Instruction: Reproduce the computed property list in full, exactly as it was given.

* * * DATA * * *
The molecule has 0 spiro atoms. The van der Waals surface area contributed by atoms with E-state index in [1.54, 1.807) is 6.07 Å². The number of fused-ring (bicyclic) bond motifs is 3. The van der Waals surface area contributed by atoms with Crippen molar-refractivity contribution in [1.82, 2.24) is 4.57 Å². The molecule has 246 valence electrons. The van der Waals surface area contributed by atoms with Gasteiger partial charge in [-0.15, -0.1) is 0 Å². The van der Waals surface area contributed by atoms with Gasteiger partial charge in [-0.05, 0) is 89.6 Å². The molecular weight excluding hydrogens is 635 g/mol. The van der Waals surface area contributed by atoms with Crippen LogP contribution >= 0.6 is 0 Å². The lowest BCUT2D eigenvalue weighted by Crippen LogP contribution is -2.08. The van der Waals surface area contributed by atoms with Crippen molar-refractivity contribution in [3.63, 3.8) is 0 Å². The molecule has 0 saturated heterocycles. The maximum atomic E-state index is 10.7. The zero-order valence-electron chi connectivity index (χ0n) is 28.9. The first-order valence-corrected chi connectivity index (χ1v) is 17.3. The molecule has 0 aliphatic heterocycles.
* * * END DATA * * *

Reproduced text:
The molecule has 0 spiro atoms. The van der Waals surface area contributed by atoms with E-state index in [1.54, 1.807) is 6.07 Å². The number of fused-ring (bicyclic) bond motifs is 3. The van der Waals surface area contributed by atoms with Crippen molar-refractivity contribution in [1.82, 2.24) is 4.57 Å². The molecule has 246 valence electrons. The van der Waals surface area contributed by atoms with Gasteiger partial charge in [-0.15, -0.1) is 0 Å². The van der Waals surface area contributed by atoms with Gasteiger partial charge in [-0.05, 0) is 89.6 Å². The molecular weight excluding hydrogens is 635 g/mol. The van der Waals surface area contributed by atoms with Crippen LogP contribution >= 0.6 is 0 Å². The lowest BCUT2D eigenvalue weighted by Crippen LogP contribution is -2.08. The van der Waals surface area contributed by atoms with Crippen molar-refractivity contribution in [3.63, 3.8) is 0 Å². The molecule has 0 saturated heterocycles. The maximum atomic E-state index is 10.7. The zero-order valence-electron chi connectivity index (χ0n) is 28.9. The first-order valence-corrected chi connectivity index (χ1v) is 17.3. The molecule has 0 aliphatic heterocycles.